What would you say about a common-law wife that after 22 years together and two kids, decided that life with the partner was enough and within a few weeks met up with an old acquaintance and started a relationship, but still demanded to remain in the residence with the former partner. Once the common-law husband found out about this relationship, he demanded that she leave. This action has extremely hurt the partner of 22 years, and he is in fear of losing his two children because of the anger by this man and his action demanding that she leave. — W.D., San Diego, Calif.
It’s curious to me to get a letter in the third person. Makes me think of the ol’ jokes about therapy patients who begin with “I have this friend who ….”
Is “the former partner” you?
What would I say? It would depend. I might say a lot of different things, depending on several different factors.
The first thing I would say is that the “dumped” and betrayed partner (I’ll call him the husband) is almost certainly in a lot of pain. The kind of pain that maims you. Changes the way you eat, sleep and breathe. The kind of pain that utterly debilitates your soul. The kind of pain that changes you forever. Leaves permanent scars.
I would say that anyone in this much pain needs help and support. I would hope against hope that the husband would find that support. No one – and I mean no one – can do this kind of suffering alone. If that man would call me, I would support him. I would have empathy for him.
I would say that the last sentence of your letter is confusing to me. And uncomfortably cryptic. Did you mean that the husband is in fear of losing his two children because he is angry at his wife? Then let me assure you that being angry with a spouse does not — I repeat, does not — have to cost a divorcing and divorced husband his relationship with his children.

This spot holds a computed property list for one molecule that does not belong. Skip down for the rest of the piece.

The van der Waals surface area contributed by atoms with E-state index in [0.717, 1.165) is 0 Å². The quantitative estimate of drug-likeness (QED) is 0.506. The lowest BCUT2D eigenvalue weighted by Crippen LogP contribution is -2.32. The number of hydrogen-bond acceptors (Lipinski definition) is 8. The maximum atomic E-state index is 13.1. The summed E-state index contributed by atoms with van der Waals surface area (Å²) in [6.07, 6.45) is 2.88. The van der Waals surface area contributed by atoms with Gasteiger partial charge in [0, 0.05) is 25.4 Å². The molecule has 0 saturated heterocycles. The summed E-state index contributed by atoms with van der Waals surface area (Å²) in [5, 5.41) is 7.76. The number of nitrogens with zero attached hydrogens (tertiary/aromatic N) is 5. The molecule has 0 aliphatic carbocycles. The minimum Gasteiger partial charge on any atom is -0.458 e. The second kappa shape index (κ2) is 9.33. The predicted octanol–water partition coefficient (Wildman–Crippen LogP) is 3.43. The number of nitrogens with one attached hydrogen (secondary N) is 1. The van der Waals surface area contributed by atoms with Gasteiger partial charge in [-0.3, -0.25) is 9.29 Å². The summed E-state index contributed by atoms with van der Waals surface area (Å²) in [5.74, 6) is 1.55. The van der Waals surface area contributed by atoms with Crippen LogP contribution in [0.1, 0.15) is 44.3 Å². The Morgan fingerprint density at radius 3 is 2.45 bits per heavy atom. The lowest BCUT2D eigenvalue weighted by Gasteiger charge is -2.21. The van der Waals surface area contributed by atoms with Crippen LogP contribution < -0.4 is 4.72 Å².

The man’s relationship with his children will not hinge on the man’s anger; rather, the relationship will hinge on what the man does with his anger. And that will depend entirely on 1) the kind of support the man does or does not seek and find, and 2) the man’s ultimate character — who the man really is.
Let me offer some illustrations …
If, on the one hand, the grieving, anguished husband has the courage to do the suffering that is his to do, to do that suffering with faithfulness and integrity, to cry every tear that is his to cry, to “take the pain” (as they say in the military), then there is no reason at all for this man to fear losing his children.
If that man of character and courage (described above) will, simultaneously, offer a father’s leadership, nurture and encouragement to his children as those children move through their own suffering, then, there is no reason at all for this man to fear losing his children. If anything, the father and the children might grow closer during this painful time.
If, on the other hand, the grieving, anguished husband has no support, if his pain collapses back upon him, if he cannot find his courage and manly core, if the man’s ego rises up in anger, if the man surrenders to the temptation for vengeance … then, yes, I’m afraid for that man. That man might well make a mess. And one of the possible messes he might make is doing terrible damage to his relationship with his children. Perhaps permanent damage.
A man like that might, for example, pull his children into an ugly, unforgiveable alliance. He might savage the mother, in words, to his own children.
The man you describe in your letter is in fear of losing his own children because of his anger.
Did the man already do something like I describe above?
Even that man would not necessarily lose his children. Not if he was willing to act decisively, immediately and rightly: “I have behaved inexcusably. I allowed my anger to betray my responsibilities to you as your father. I seek your forgiveness.”
What would I say? I would say if that man does not do this, if that man persists unrepentant in conscripting his children in his anger … then, yes, he should be very afraid of losing his children.